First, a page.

The Trump administration is reportedly poised to announce that it will end protections for young immigrants who were brought into the country illegally as children, but with a six-month delay.
The delay in the formal dismantling of the Deferred Action for Childhood Arrivals, or DACA programme, would be intended to give Congress time to decide whether it wants to address the status of the so-called Dreamers legislation.
It was unclear exactly what would happen if Congress failed to pass a measure by the considered deadline.
US Attorney General Jeff Sessions will announce plans for ending the programme at 11 am on Tuesday, the Justice Department said.
Here is everything you need to know about the programme.
What is Daca and who are Dreamers?
DACA is a policy created by former President Barack Obama that protects nearly 800,000 young people, often called "Dreamers," from deportation and allows them to work legally.
Those 800,000 immigrants, who were brought to the US illegally as children, have received renewable, two-year work permits under DACA and are protected from deportation. Recipients have to undergo a background check and certify that they had not been convicted of any serious crimes.
Before the policy, the Dreamers were raised as Americans but worked illegally and lived under threat of deportation to home countries they barely knew.
Under the shift Donald Trump is said to be considering, any Dreamer with a valid work permit would be able to remain in the United States until the permit expires, in the absence of congressional action.
At the same time, the Department of Homeland Security would not target Dreamers for deportation.
Dreamers are a fraction of the estimated 11 million illegal immigrants in the United States, most of them Hispanic. Mr Trump as a candidate promised to deport all of them, but many Americans have rallied to support the young adults, who have spent large parts of their lives in the United States.
The Obama administration created the DACA programme in 2012 as a stopgap as they pushed unsuccessfully for a broader immigration overhaul in Congress.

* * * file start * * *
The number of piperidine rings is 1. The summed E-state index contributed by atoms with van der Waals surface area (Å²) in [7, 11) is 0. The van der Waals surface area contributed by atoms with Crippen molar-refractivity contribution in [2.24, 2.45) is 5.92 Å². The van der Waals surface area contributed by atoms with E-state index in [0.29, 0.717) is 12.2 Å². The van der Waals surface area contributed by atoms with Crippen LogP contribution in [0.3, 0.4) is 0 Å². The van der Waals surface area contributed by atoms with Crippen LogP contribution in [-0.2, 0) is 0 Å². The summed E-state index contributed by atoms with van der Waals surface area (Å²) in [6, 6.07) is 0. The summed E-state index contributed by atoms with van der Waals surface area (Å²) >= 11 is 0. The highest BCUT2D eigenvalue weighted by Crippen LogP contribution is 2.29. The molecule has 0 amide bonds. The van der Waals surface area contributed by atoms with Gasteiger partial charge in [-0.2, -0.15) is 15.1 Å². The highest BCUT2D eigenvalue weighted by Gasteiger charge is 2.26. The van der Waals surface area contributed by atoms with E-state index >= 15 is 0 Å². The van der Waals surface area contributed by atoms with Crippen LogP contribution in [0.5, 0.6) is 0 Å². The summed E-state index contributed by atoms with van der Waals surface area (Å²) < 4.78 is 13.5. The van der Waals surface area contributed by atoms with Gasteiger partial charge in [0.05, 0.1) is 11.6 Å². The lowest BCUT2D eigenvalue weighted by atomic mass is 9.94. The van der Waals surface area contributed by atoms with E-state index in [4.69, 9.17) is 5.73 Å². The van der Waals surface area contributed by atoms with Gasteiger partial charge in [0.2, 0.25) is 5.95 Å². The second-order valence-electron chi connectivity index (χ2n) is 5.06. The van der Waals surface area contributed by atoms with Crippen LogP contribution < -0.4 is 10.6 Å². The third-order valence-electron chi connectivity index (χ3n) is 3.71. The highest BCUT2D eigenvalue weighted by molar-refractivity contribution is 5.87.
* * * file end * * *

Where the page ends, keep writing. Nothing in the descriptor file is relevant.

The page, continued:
Who opposes the policy?
Many Republicans say they opposed the program on the grounds that it was executive overreach and immigration hard-liners within the party have pressured the president to scrap the programme.
Congressman Steve King, an Iowa Republican who believes that DACA is unconstitutional, warned that pushing the decision to Congress would be a big mistake.
"That would cause a great big civil war among the Republicans," he said last week. "We've got enough of never-Trumpers in Congress that are undermining the president's agenda."
"Ending DACA now gives chance 2 restore Rule of Law. Delaying so R Leadership can push Amnesty is Republican suicide," he added on Twitter late Sunday night.
— FAIR (@FAIRImmigration) September 3, 2017
Groups that support stricter immigration enforcement say that eliminating the programme would bring benefits.
“The end of DACA would result in much-welcomed job openings for American college graduates and other American workers who are either unemployed or underemployed and feel completely locked out of the workforce and blocked from achieving their American dream,” said Dave Ray, communications director for the Federation for American Immigration Reform, which favours reduced immigration.
Attorneys general in 10 states threatened a legal challenge if the programme continued beyond September 5, creating a political deadline for Mr Trump to make a decision on DACA.
How has Congress tackled the issue?
Legislation to legalise the so-called Dreamers has been lingering in Congress for years, with a handful of bills currently pending in the House and Senate.
The one that has received the most attention, introduced by Senators Lindsey Graham and Dick Durbin, would grant permanent legal status to more than 1 million young people who arrived in the United States before they turned 18, passed security checks and met other criteria, including enrolling in college, joining the military or finding jobs.